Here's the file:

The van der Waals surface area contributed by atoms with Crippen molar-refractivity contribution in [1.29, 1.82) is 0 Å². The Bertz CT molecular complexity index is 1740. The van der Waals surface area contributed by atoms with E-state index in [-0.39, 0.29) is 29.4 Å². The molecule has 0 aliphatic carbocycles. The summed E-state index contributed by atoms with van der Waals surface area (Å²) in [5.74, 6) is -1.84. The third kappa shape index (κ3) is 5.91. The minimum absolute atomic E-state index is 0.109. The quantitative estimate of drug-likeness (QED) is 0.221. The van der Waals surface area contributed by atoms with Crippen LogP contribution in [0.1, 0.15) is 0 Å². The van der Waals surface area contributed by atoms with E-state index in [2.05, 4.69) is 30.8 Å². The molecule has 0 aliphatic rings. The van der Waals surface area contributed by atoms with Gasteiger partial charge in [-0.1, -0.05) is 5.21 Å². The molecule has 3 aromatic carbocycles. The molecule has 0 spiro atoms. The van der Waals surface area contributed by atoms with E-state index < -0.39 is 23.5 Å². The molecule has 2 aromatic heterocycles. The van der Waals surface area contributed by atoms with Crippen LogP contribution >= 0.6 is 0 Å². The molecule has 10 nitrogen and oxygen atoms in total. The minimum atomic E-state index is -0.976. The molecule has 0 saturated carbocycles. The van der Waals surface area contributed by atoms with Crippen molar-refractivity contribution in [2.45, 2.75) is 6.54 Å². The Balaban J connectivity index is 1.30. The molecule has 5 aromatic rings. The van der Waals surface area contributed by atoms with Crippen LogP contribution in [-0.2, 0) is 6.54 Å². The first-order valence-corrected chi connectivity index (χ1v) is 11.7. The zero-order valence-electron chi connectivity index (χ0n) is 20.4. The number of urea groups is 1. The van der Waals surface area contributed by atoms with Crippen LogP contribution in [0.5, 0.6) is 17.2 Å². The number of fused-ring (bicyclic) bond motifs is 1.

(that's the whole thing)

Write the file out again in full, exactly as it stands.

The van der Waals surface area contributed by atoms with Crippen molar-refractivity contribution in [1.29, 1.82) is 0 Å². The Bertz CT molecular complexity index is 1740. The van der Waals surface area contributed by atoms with E-state index in [-0.39, 0.29) is 29.4 Å². The molecule has 0 aliphatic carbocycles. The summed E-state index contributed by atoms with van der Waals surface area (Å²) in [5.74, 6) is -1.84. The third kappa shape index (κ3) is 5.91. The minimum absolute atomic E-state index is 0.109. The quantitative estimate of drug-likeness (QED) is 0.221. The van der Waals surface area contributed by atoms with Crippen LogP contribution in [0.1, 0.15) is 0 Å². The van der Waals surface area contributed by atoms with E-state index in [2.05, 4.69) is 30.8 Å². The molecule has 0 aliphatic rings. The van der Waals surface area contributed by atoms with Gasteiger partial charge in [-0.1, -0.05) is 5.21 Å². The molecule has 3 aromatic carbocycles. The molecule has 0 spiro atoms. The van der Waals surface area contributed by atoms with E-state index < -0.39 is 23.5 Å². The molecule has 2 aromatic heterocycles. The van der Waals surface area contributed by atoms with Crippen LogP contribution >= 0.6 is 0 Å². The molecule has 10 nitrogen and oxygen atoms in total. The minimum atomic E-state index is -0.976. The molecule has 0 saturated carbocycles. The van der Waals surface area contributed by atoms with Crippen molar-refractivity contribution in [2.45, 2.75) is 6.54 Å². The Balaban J connectivity index is 1.30. The molecule has 5 aromatic rings. The van der Waals surface area contributed by atoms with Crippen LogP contribution in [-0.2, 0) is 6.54 Å². The first-order valence-corrected chi connectivity index (χ1v) is 11.7. The zero-order valence-electron chi connectivity index (χ0n) is 20.4. The number of urea groups is 1. The van der Waals surface area contributed by atoms with Crippen LogP contribution in [0.5, 0.6) is 17.2 Å². The number of fused-ring (bicyclic) bond motifs is 1.